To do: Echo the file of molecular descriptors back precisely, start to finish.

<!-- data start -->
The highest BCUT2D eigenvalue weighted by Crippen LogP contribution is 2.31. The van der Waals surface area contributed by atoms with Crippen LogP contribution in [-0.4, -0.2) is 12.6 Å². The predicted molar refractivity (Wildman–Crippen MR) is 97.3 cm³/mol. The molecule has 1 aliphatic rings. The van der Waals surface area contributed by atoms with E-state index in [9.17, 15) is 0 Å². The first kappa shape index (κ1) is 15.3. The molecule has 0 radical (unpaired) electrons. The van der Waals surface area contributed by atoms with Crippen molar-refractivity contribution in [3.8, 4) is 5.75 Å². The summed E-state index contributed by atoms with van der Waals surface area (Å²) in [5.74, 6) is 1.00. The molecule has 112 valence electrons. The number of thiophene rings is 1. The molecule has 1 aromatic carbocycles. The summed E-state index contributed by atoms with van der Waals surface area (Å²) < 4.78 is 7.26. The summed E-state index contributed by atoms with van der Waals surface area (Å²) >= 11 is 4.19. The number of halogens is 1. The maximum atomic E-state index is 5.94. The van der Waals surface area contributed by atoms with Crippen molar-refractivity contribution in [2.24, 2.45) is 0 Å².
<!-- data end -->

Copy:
The highest BCUT2D eigenvalue weighted by Crippen LogP contribution is 2.31. The van der Waals surface area contributed by atoms with Crippen LogP contribution in [-0.4, -0.2) is 12.6 Å². The predicted molar refractivity (Wildman–Crippen MR) is 97.3 cm³/mol. The molecule has 1 aliphatic rings. The van der Waals surface area contributed by atoms with E-state index in [9.17, 15) is 0 Å². The first kappa shape index (κ1) is 15.3. The molecule has 0 radical (unpaired) electrons. The van der Waals surface area contributed by atoms with Crippen molar-refractivity contribution in [3.8, 4) is 5.75 Å². The summed E-state index contributed by atoms with van der Waals surface area (Å²) in [5.74, 6) is 1.00. The molecule has 112 valence electrons. The number of thiophene rings is 1. The molecule has 1 aromatic carbocycles. The summed E-state index contributed by atoms with van der Waals surface area (Å²) < 4.78 is 7.26. The summed E-state index contributed by atoms with van der Waals surface area (Å²) >= 11 is 4.19. The number of halogens is 1. The maximum atomic E-state index is 5.94. The van der Waals surface area contributed by atoms with Crippen molar-refractivity contribution in [2.24, 2.45) is 0 Å².